Part design, material selection, tooling and quality assurance are the keys to success when outsourcing medical injection molding.
Robbie Long, Fictiv
Injection molding is known for producing high volumes of tight-tolerance parts. What medical designers may not realize, however, is that some contract manufacturers can also cost-effectively prototype functional samples for testing and evaluation. Whether it’s for single-use devices, repeated-use devices or durable medical equipment, plastic injection molding is a versatile process that can help you bring products to market faster.
Like any manufacturing process, there are best practices for injection molding. They fall into four major areas: part design, material selection, tooling and quality assurance.
By considering what works well and working closely with an experienced manufacturer, you can avoid common mistakes that result in added costs and delays. The following sections explain what medical designers need to consider when outsourcing an injection molding project.
Design for manufacturability (DFM) is the process of designing parts so they are easy to manufacture. Parts with looser tolerances have larger part-to-part dimensional variations and are usually easier and less expensive to make. However, most medical applications require tighter tolerances that those used with commercial products. Therefore, during the part design process, it’s important to work with your manufacturing partner and add the right type of commercial or precision tolerances to your drawings.
There isn’t just one type of injection molding tolerance, and omitting drawing details can result in parts that don’t fit correctly or cost too much to produce. In addition to dimensional tolerances, consider whether you need to specify tolerances for straightness/flatness, hole diameter, blind hole depth and concentricity/ovality. With medical assemblies, work with your manufacturing partner to determine how all the parts fit together in what’s known as a tolerance stack-up.
Tolerances vary by material, so don’t just evaluate plastics based on properties and pricing. Choices range broadly from commodity plastics to engineering resins, but these materials all have something important in common. Unlike 3D printing, injection molding can produce parts with exact end-use properties. If you’re designing pilot prototypes, recognize that you have the flexibility to use the same material as in production. If you need a plastic that conforms to a specific standard, consider asking for a certificate of assurance (COA) to ensure that the injection molding material — not just its individual ingredients — complies.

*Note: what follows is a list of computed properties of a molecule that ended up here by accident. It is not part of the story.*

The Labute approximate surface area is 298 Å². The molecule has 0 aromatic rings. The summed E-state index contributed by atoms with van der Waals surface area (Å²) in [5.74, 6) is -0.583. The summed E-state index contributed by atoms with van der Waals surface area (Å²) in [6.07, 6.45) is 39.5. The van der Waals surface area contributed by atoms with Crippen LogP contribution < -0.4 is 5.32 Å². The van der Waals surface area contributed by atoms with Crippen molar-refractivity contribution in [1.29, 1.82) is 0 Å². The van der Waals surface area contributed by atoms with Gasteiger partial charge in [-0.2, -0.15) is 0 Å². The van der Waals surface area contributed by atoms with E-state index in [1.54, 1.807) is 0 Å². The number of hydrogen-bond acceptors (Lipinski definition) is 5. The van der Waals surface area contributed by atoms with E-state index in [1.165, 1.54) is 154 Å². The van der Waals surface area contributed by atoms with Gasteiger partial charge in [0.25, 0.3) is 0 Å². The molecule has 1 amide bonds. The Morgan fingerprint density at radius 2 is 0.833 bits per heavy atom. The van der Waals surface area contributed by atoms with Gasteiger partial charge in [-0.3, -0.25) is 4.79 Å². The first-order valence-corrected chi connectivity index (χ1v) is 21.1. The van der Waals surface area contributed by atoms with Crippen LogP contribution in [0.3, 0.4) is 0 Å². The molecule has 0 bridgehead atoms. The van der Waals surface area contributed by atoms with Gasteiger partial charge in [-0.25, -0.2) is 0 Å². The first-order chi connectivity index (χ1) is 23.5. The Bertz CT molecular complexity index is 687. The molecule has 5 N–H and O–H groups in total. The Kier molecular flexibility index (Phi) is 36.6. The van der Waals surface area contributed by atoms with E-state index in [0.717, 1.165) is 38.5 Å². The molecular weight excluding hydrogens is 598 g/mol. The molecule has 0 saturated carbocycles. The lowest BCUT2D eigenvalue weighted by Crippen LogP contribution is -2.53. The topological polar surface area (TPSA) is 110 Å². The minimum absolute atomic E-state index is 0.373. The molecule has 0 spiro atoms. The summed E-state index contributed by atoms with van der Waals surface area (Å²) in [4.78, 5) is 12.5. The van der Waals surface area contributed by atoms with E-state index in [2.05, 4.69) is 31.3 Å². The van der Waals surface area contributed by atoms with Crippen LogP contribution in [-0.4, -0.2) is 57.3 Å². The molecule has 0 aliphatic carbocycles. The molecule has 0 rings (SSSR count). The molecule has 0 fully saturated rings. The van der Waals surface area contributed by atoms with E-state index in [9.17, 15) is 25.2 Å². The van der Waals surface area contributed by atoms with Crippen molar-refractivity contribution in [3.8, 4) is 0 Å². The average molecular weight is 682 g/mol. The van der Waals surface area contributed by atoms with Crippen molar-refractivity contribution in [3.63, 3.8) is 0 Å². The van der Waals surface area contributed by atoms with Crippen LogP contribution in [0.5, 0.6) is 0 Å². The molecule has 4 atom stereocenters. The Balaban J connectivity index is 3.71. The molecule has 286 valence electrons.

Manufacturers mostly create injection molds out of aluminum or steel. Aluminum tooling costs less but can’t match steel tooling’s support for high volumes and precision. Although the cost of a steel mold may take longer to amortize, steel is cost-efficient across a high volume of parts. For example, if a $10,000 steel mold for a single-use medical product is amortized across 100,000 parts, the tooling cost is just 10 cents per part.
Steel tooling can also be the right choice for prototypes and lower volumes, depending on your injection molder’s capabilities. With a master die unit and frame that includes sprues and runners, leader pins, water lines and ejector pins, you only pay for the mold cavity and the core details. Family molds that contain more than one cavity can also reduce tooling costs by having multiple different designs inside the same mold.
With medical injection molding, it’s not enough to produce good parts most of the time and then have the QA department catch any defects. In addition to tight tolerances, medical parts need a high degree of accuracy. DFM, T1 samples and post-production testing and inspection are important, but process control is essential for variables such as temperatures, flow rates and pressures. So along with the right equipment, your medical injection molder needs to be able to identify critical-to-quality (CTQ) attributes.
For disposables, repeated-use medical devices and durable medical equipment, injection molding can help you bring products to market faster after alpha and beta prototyping are complete. Injection molding is known for supporting high-volume production, but cost-effective pilot prototyping is also possible. Injection molders have different capabilities, so consider making careful vendor selection an additional best practice for your next project.Robbie Long is a senior technical applications engineer with Fictiv and has a long history of working in prototyping and digital manufacturing. Robbie attended the University of West Georgia and is based in Atlanta.
The opinions expressed in this post are the author’s only and do not necessarily reflect those of MedicalDesignandOutsourcing.com or its employees.